To reduce the risk of urban flood damage, the U.S. Army Corps of Engineers (USACE) began construction in 2020 on the $907.8 million Comite River Diversion Canal project in East Baton Rouge Parish. During heavy rainfall events, the new 12-mile-long canal will siphon water from the Comite River, a tributary of the Amite River, and send it to the Mississippi River.
Since 2018, the project’s design and construction have been federally funded under the Bipartisan Budget Act of 2018. Prior to that, USACE covered 75 percent of the cost and the Louisiana Department of Transportation and Development (LaDOTD) funded the remaining portion.
Six of the USACE-led contracts involved clearing and snagging to prepare for construction. Their remaining 12 contracts cover four main channel segments, two vehicular bridges, one railroad bridge, three rock chutes, and two diversion structures.
For all but one of their contracts, USACE used a low-bid process. Because of the complexity of construction at U.S. Highway 61 – with two vehicular bridges and one Kansas City Southern (KCS) railroad bridge – they awarded a best-value contract for that project, taking into consideration the contractor’s plan of construction, schedule, past performance, and capability.
As of summer 2023, eight of USACE’s contracts are complete, four are ongoing, and six are yet to be awarded.
Along the state highways that cross the diversion channel, LaDOTD is handling construction on three vehicular bridges and one railroad bridge. Work on all three contracts is underway. LaDOTD awarded a low-bid contract for one of the projects and used Construction Management at Risk (CMAR) delivery on the other two.
“[CMAR] provided for the contractor to be involved in the preconstruction/design phase and cost out risk,” said Rodney Mallett, LaDOTD’s Communications Director. “If you compare the cost of LA 67 ($12.5 million) to the very similar LA 964 bridge project ($21.9 million), you can see the significant cost savings.”
Among the factors that made the two CMAR projects more cost-efficient is the decision to drive piles before excavating, Mallett said.
With the two agencies overseeing concurrent work at multiple sites throughout the project corridor, “The USACE and DOTD teams communicate daily to maintain safe site conditions and to coordinate activities,” said Bobby Duplantier, USACE’s Senior Project Manager.
In total, crews on USACE-led projects will excavate 9 million cubic yards of material. Construction of the diversion channel includes geotextile material, bedding stone, and R90 stone. Grouted rip rap supports some areas.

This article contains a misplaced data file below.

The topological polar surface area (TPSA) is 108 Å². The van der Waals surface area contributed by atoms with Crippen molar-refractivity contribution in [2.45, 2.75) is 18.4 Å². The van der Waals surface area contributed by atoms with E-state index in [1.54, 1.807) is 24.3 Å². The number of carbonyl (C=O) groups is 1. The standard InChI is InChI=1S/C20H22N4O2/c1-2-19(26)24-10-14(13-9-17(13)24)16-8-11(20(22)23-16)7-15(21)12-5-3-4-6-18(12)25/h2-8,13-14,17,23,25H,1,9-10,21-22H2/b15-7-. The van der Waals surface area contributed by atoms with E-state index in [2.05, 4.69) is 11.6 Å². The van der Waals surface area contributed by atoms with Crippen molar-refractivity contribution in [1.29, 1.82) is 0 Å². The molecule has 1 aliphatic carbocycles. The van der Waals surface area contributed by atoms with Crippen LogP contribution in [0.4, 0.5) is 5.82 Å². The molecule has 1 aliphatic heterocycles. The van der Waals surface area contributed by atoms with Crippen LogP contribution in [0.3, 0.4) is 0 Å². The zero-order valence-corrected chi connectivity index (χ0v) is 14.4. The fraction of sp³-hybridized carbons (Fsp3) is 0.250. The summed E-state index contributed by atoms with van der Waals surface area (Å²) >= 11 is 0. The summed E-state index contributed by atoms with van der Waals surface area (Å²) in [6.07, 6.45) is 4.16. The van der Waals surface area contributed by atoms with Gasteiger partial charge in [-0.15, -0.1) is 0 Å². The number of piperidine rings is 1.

At the three bayous in the project footprint, rock chutes will deposit overflow from flood events into the new diversion channel. The rock chutes are lined with rip rap and R650 stone.
The project also includes two control structures.
“The Lilly Bayou control structure will control the flows from the diversion channel to move the water to the Mississippi River,” Duplantier said. “The second diversion structure will divert water from the Comite River to the new diversion channel. Since the project is designed to be gravity-fed, these structures consist of concrete weirs.”
For instance, at the Comite River diversion structure, “Updated geotechnical data identified uplift pressure concerns,” he said. “This required a design update to H-piles and the addition of concrete to address the concerns.”
During construction of the channel segments, “Differing soil layers have required additional effort to maintain the channel slope stability,” Duplantier said. “We’re using a combination of dewatering systems, sand filters, and a weighted filter. The final design will have the sand areas held in place using geotextile, bedding stone, and rip rap.”
Ironically for a project designed to reduce flooding, a lack of rain delayed some work.
“The existing contracts have definitely seen an impact from the low Mississippi River levels,” Duplantier said. “The R90 rip rap being used to line the channel has been delivered primarily via barge, and there have been a few schedule impacts due to not being able to deliver those materials.”
In addition, utility relocations delayed parts of the project. To minimize impacts, “USACE is using various sequencing strategies to maintain construction schedules,” Duplantier said.
The overall project remains on schedule to finish in the first quarter of 2025. However, “This date is highly dependent on all remaining utility relocations being completed on time,” Duplantier said.
- U.S. Army Corps of Engineers – Nick Sims, Assistant Deputy District Engineer; Bobby Duplantier, Senior Project Manager; Tommy Hoke, Lead Engineer
- Louisiana Department of Transportation and Development – Christina Brignac, Critical Projects Manager
LaDOTD oversees three contracts for the Comite River Diversion Canal project: